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E-Cigarettes May Have Their Own Health Risks

In the pursuit of easier methods to quit smoking cigarettes, electronic cigarettes (e-cigarettes) roared onto the scene ten years ago. These devices are hand-held and run on a battery. They heat the liquid (a combination of oils, flavors, water, and so forth) to a vapor so it can be inhaled.

While countless studies have been done about the harms of cigarettes (after decades’ of unmonitored use), vaping was shockingly accepted without assessing possible long-term effects.

The vaping industry billed their own products as “safer than tobacco” despite there being no studies conducted outside the industry in an unbiased environment. Instead, all the reports that claimed e-cigarettes were safe were put forth by the very manufacturers of the pipes and liquids.

Over the past two years, stores have cropped up all over the United States that offer the vaporizing pipe and the flavored liquids used in them. Initially, there were no restrictions on who could buy these products and they’re unregulated online.

A funny side note is that the Federal Food and Drug Administration (FDA) approved all the liquids (around 7,000 by last count) for oral consumption not as an inhalant. I’d say that makes all the difference when it comes to a product inhaled into the lungs!

New Science and an Old Problem

One of the major reasons you need to quit smoking is the harm it does to your respiratory system. Your lungs are meant to inhale oxygen and exhale carbon dioxide. Introducing anything else to such a sensitive environment is a recipe for disaster.

Your lungs are fragile and you can’t live without them doing their job.

With vaping, you’re replacing one inhalant with another. There are no real federal regulations on the liquids or how much of the vapor is inhaled. There hasn’t been any research done into possible repercussions from second-hand vapor.

No habit that involves an outside chemical product is harmless. Whether it’s alcohol, cigarettes, marijuana, or vaping…you’re ingesting something that can be both “natural” and also “foreign” to the human body.

Your body does what it can to adapt and fight anything it considers a foreign invader but how much can it fight? If you switch from a half-pack cigarette habit (inhaling thousands of chemicals with every puff) to vaping (inhaling the vapor of unregulated liquids that are unknown to your body), what are you really changing?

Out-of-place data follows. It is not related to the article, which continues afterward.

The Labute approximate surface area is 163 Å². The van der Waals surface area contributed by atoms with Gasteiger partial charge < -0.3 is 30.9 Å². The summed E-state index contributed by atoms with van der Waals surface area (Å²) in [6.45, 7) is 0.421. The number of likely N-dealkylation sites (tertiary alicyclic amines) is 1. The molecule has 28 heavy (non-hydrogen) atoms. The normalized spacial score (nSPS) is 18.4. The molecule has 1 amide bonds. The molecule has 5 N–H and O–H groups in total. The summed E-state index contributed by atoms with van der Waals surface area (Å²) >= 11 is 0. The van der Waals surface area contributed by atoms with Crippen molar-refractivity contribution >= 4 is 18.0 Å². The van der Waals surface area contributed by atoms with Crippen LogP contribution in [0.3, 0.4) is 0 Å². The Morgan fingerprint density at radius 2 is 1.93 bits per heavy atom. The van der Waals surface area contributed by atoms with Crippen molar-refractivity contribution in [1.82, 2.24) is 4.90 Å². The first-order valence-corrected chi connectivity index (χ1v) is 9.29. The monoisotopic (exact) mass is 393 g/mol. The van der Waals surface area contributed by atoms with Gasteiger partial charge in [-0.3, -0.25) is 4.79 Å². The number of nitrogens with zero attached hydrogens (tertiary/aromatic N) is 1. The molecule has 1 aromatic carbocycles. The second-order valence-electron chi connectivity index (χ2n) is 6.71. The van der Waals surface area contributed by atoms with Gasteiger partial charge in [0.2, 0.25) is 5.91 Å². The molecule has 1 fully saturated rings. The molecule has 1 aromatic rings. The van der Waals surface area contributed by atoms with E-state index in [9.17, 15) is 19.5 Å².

The habit itself is the same. While vaping may have fewer chemicals or carcinogens, you haven’t “kicked a habit” so much as “replaced a habit” with something else.

As it turns out, those “vaping is safe” claims might have been premature. This is why products should be tested repeatedly by outside institutions so unbiased results can be reached.


The University of North Carolina discovered that vaping may mimic cigarette smoking in a way that should come as no surprise to either the medical community or consumers.

They alter the gene expression of cells in the human respiratory system. This was well-known in the case of those who smoked cigarettes. Constant bombardment of this delicate tissue with smoke increased your risk of respiratory inflammation, viruses, and bacteria because it compromises your immune system. Vaping has many of the same problems.

Apparently, even the researchers were stunned by their results but I’m unsure why they would be. After all, the habit is the same and the delivery is similar. Both methods involve the lungs.

How could there be no effects to such a practice?

Professor of pediatrics, microbiology, and immunology, Ilona Jaspers, stated, “I was really surprised by these results. That’s why we kept going back to make sure this was accurate.” The lead researcher went on to add, “We honestly do not yet know what long-term effects e-cigarettes might have on health.”

They compared smokers, non-smokers, and vape users. The non-smokers/non-vapers were considered the control group. They used the tissue lining the nose since it’s similar in biological makeup to the human lung. The final outcome? Fascinating stuff.

Cigarette smokers showed suppression of 53 genes necessary for immune response. The vape users showed suppression of 358 genes necessary for immune response (and this included all of the ones suppressed in cigarette smokers).

Jaspers clarified, “We compared these genes one by one. We found that each gene common to both groups was suppressed more in the e-cigarette group. We currently do not know exactly how e-cigarettes do this.” She went on to add, “We know that diseases like COPD, cancer, and emphysema usually take many years to develop in smokers but people have not been using e-cigarettes for very long. We don’t know yet how the effects of e-cigarette use might manifest in 10 or 15 years.”

Ladies and gentlemen, I’m willing to hazard a guess and it isn’t positive.

Quit Smoking…All the Way

I become very frustrated when products are rushed to market without long-term studies regarding human health. This is another in a long line of bad ideas.

If you want to quit smoking, you have to go all the way. I know the habit is hard to drop and I know finding a “replacement” is tempting to ease the stress of it.

Right now, we don’t know the full impact of vaping on human health but this is the first in what will likely be many studies showing it isn’t as harmless as you’ve been told.

You can quit smoking and get your body back to where you need it to be. It won’t be easy but in the long run, it will be easier on your body than what amounts to inhaled poisons.

It doesn’t matter whether it’s delivered as a smoke or a vapor.

The post E-Cigarettes May Have Their Own Health Risks appeared first on Dr. Keith Scott-Mumby.

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